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Don't Let This Tax Misconception Hurt You

The April 15 tax-filing deadline will be here before you know it, and if you're already struggling to complete your return, you may be toying with the idea of requesting an extension. The good thing about tax extensions is that you don't need a specific reason to qualify for one. All you need to do is submit Form 4868 by the April 15 deadline, and the IRS will generally grant an extension without asking questions.

It makes sense to get a tax extension if any of the following apply to you:

  • You expect key tax forms of yours to be delayed
  • You're having trouble lining up a tax professional to help with your return
  • You're going through a period of personal turbulence and can't focus on your taxes in the coming weeks

But many people who get tax extensions fail to realize one key thing: The only thing that an extension will do is give you an extra six months to file your return. It won't give more time to pay your taxes, and if you owe the IRS money, you'll incur costly penalties if you don't pay up by the April 15 filing deadline.


Don't make a costly mistake

Though most people receive a refund from the IRS when they file their returns, you may be in that smaller percentage who owe the IRS money. And if that's the case, you should know that a tax extension won't buy you more time to scrounge up that cash.

In fact, if you don't pay your tax bill in full by April 15, you'll incur interest and penalties on the amount you owe. Specifically, you'll be hit with a late-payment penalty equal to 0.5% per month or partial month your tax bill goes unpaid, up to a total of 25%.

Now if you do owe money, one way a tax extension will help is by letting you avoid the failure-to-file penalty, which applies if you owe the IRS money but don't submit your return by the April 15 deadline. If that happens, you'll be hit with a penalty equal to 5% of your unpaid tax bill per month or partial month your return is late, up to a maximum of 25%. As you can see, the failure-to-file penalty is 10 times the size of the late-payment penalty, at least on a monthly basis, so if you're convinced you'll owe the IRS money and won't have your return ready by April 15, an extension is the way to go.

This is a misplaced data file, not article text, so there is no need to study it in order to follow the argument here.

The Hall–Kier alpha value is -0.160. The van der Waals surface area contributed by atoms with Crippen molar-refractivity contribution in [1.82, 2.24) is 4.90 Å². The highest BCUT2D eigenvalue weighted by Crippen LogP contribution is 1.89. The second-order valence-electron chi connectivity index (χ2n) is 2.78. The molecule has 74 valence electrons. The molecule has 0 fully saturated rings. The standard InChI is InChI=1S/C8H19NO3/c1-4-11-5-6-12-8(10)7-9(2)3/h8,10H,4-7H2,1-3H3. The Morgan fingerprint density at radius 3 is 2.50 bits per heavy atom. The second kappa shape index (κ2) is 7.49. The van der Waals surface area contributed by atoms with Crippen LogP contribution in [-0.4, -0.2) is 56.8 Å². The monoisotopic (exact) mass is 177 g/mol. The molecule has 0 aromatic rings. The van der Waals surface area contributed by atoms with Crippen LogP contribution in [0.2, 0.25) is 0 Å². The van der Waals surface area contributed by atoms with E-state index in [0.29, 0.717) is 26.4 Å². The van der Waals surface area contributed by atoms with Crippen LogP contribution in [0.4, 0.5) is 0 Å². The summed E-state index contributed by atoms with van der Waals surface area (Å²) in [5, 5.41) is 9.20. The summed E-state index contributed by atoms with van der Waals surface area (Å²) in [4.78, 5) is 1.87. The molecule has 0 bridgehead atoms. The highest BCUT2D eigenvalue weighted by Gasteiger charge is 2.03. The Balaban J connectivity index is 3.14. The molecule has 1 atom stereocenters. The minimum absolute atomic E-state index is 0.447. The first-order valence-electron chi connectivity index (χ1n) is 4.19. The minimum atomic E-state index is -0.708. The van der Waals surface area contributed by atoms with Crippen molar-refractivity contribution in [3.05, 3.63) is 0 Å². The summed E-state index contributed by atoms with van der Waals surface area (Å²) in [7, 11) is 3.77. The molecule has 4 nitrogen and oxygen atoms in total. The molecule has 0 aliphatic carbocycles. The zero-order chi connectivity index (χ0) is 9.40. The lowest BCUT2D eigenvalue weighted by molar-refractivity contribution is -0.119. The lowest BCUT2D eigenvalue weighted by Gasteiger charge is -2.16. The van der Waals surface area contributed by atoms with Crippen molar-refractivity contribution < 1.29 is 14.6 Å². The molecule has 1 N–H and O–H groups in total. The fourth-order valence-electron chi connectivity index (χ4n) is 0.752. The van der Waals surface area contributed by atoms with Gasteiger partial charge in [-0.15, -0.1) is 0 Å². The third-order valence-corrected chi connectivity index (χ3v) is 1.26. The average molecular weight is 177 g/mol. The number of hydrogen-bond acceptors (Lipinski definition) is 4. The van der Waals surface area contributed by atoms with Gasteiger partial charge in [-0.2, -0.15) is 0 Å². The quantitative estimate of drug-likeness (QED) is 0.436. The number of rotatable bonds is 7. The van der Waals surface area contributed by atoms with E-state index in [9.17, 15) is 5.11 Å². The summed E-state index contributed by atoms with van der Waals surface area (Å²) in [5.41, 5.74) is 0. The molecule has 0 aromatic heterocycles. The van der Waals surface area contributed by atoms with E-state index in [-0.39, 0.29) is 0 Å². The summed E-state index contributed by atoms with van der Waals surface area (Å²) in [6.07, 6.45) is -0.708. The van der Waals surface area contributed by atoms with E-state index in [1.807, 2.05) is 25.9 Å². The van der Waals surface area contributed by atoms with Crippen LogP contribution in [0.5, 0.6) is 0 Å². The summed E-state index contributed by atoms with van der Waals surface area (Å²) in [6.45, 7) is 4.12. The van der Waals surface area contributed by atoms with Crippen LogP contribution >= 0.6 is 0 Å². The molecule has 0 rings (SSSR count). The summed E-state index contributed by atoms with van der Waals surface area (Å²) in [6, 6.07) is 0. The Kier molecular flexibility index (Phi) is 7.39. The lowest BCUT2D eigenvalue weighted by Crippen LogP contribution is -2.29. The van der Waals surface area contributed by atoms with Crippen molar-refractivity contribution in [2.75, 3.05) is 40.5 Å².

On the other hand, if your sole reason for getting an extension is to buy yourself more time to pay your taxes, you might as well go ahead and submit your return on April 15, all while coming up with a plan to pay off your tax debt as quickly as possible. The good news is that the IRS will work with you if you can't pay in full, generally by letting you use an installment agreement.

Another thing: The sooner you prepare your taxes, the sooner you'll know whether you owe the IRS money or not and the sooner you can start devising that plan (either alone or with the help of an advisor or accountant) to pay off whatever money you owe. Therefore, while a tax extension makes sense under certain circumstances, you're usually better off getting your taxes done on time or even early.

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